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Re: Keeping C. japonica...Alive :)
In a message dated 7/31/99 1:07:42 AM Pacific Daylight Time,
Aquatic-Plants-Owner at actwin_com writes:
<< Just thought that I had to bring up all the negatives on these $%$ shrimp.
I'm sure that ymmv. I have tried them twice. My tank parameters are: pH
4.5, temp 82F, no other problems. >>
Hehe. Believe it or not, 4.5 is about the pH of beer. And 82 F is a little
warm even for most tropical fish. C. japonica are cultivated in Japanese
marshes where temperatures stay pretty cool.
<< Don't know, they never lived long enough for me see a difference. I had
in a 125 gallon, and in one week, they were gone. I had 8 in a 15 gallon
in two weeks, they were dead. >>
Rich, I'm not surprised your shrimp died. That was sorta blunt huh? As with
any aquatic plant or fish, certain parameters need to be met by the aquarist
in order to keep C. japonica comfortable...or at least alive. For those of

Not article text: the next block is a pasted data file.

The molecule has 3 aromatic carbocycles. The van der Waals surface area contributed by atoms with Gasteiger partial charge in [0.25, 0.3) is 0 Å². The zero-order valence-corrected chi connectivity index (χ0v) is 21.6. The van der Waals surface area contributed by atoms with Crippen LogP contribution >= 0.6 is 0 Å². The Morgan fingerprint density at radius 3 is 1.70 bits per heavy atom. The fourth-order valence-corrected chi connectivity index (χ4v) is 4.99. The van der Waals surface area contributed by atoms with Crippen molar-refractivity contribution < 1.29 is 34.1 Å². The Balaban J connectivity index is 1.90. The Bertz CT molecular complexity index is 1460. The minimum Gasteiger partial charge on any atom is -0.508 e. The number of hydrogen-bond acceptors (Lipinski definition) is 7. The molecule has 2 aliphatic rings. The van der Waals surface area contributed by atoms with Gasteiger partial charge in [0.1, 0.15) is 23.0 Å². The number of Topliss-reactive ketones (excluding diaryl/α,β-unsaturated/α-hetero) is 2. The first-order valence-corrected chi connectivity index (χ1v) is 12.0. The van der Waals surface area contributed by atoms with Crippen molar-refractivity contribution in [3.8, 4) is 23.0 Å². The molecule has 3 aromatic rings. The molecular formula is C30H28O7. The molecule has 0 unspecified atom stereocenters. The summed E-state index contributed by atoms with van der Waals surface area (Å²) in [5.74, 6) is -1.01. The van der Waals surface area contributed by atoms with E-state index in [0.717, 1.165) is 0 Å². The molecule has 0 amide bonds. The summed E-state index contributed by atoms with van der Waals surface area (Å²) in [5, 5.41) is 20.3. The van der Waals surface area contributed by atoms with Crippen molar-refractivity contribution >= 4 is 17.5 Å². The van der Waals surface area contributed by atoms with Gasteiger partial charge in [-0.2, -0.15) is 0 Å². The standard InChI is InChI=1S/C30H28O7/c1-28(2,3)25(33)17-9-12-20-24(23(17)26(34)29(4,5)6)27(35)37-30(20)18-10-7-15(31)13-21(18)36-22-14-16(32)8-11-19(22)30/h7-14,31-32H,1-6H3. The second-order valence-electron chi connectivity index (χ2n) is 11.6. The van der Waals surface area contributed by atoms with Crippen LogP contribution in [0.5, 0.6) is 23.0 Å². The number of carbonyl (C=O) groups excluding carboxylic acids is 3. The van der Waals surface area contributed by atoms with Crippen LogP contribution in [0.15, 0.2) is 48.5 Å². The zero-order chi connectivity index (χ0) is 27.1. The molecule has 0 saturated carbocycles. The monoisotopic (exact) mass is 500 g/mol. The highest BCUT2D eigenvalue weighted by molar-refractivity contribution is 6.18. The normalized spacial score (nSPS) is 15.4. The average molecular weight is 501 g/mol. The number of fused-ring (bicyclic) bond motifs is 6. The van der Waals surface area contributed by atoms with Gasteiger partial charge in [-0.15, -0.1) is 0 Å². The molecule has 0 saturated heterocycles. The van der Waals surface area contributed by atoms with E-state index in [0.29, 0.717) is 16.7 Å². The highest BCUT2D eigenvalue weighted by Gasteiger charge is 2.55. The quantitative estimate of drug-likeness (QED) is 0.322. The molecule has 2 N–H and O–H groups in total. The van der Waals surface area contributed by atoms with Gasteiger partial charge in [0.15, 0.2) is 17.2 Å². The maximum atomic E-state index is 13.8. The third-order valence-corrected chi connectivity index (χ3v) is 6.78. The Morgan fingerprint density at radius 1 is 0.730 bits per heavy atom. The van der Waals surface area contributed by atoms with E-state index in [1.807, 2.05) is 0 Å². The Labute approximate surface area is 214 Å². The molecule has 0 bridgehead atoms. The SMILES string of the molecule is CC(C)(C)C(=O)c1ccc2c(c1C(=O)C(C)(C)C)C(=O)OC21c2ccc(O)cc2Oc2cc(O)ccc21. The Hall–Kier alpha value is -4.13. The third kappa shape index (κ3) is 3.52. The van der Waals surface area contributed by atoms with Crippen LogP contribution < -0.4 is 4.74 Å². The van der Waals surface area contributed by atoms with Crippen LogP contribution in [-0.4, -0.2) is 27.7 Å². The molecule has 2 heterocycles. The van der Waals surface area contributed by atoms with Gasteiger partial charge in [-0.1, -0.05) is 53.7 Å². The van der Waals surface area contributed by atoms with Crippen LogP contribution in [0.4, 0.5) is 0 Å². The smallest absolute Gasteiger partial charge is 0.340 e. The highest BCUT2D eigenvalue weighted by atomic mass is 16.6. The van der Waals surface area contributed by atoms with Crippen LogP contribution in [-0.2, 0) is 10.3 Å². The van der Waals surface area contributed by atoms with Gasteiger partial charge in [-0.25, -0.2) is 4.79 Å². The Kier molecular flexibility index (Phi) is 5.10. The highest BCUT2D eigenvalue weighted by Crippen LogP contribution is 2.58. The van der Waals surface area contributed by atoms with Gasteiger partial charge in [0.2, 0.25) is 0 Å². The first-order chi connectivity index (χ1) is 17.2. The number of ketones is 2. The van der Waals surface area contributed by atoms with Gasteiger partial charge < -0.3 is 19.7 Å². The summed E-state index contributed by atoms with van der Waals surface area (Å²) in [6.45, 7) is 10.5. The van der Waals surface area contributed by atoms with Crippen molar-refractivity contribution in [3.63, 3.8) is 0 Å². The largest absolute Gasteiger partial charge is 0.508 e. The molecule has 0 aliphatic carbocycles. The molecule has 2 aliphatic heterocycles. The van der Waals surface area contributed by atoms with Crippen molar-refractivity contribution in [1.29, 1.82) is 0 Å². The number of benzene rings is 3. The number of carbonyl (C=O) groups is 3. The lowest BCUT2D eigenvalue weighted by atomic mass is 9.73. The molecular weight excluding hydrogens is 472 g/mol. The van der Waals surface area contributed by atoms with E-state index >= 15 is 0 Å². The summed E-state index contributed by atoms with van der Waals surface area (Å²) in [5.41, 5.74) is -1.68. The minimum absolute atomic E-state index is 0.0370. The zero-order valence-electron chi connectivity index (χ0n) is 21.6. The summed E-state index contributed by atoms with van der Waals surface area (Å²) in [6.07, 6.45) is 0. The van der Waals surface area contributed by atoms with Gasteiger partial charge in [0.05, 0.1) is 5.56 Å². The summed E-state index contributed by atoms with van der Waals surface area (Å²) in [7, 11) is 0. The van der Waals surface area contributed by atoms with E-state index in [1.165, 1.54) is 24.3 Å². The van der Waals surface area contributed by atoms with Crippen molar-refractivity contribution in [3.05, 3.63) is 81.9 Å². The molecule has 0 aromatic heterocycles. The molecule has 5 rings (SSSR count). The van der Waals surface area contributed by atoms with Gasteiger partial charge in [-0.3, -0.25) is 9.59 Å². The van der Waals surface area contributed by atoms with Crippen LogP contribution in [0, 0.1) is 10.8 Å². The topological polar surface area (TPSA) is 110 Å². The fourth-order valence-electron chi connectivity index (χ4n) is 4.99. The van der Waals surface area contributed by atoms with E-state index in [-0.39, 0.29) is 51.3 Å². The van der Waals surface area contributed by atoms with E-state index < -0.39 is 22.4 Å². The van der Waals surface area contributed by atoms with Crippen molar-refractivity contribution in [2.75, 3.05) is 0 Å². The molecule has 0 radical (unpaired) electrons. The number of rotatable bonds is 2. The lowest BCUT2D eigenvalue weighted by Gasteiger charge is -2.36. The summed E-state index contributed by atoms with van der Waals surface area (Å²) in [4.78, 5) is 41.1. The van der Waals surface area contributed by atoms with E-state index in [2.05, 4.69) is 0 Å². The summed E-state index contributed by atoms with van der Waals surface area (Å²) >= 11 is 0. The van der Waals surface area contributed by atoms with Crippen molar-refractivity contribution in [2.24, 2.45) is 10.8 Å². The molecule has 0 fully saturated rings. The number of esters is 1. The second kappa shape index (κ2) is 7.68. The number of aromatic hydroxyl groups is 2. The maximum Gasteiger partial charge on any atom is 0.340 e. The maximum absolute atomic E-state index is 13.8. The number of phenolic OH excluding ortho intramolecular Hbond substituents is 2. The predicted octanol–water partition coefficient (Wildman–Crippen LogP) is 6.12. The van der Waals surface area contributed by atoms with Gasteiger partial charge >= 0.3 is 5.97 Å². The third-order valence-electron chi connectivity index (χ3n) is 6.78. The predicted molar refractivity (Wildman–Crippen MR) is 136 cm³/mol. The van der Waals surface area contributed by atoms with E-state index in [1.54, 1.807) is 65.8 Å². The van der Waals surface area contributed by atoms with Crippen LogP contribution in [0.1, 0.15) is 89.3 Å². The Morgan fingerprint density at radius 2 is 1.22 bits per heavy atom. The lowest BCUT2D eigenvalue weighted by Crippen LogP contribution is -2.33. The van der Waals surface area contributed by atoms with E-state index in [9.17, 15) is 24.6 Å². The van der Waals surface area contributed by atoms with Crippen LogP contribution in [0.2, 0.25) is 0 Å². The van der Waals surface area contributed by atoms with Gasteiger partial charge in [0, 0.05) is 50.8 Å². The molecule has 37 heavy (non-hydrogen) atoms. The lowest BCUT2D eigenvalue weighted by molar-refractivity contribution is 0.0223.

you who want to try these awesome little algae eaters, I've prepared a little
mini-faq from tidbits I cut and pasted from
http://www.thekrib.com/Fish/shrimp.html#19Ryan. Good luck in all you shrimpy
C. japonica are very tolerant when it come to water types. Since they come
from swamps they can also tolerate different salinity's. And since C.
japonica originates from a swampy/marsh region with brackish conditions I
would guess that a pH well above 7 is also fine. In contrast, they tend to
die at a pH under 6. They are not tropical and die when the temp gets over
30C. A temperature between 15-28C is optimal. Shrimps are more sensitive to
excess CO2 than fish. ADA recommends observing them to determine whether CO2
is adversely affecting your shrimp. (They are usually busy picking things up
to their mouth. When CO2 levels become excessively high, they become dull or
stop moving the arms.) They often carry eggs, but are hard to reproduce in
most planted tanks since they need brackish water for breeding. Two thing to
point out is that Yamato numa-ebi are very sensitive to ammonia/ammonium, and
heavy metals. Heavy metals will interfere with their molting process and
cause them to die. Ammonia and ammonium are just poisonous to all living
thing. Other than these simple rule C. japonica require no other special
<< I'm not bitter though.......just wiser. >>
I hope now, your even wiser...
Finally, if any of you are interested in breeding C. japonica, e-mail me
off-list and I'll send you some sites with a lot of useful information.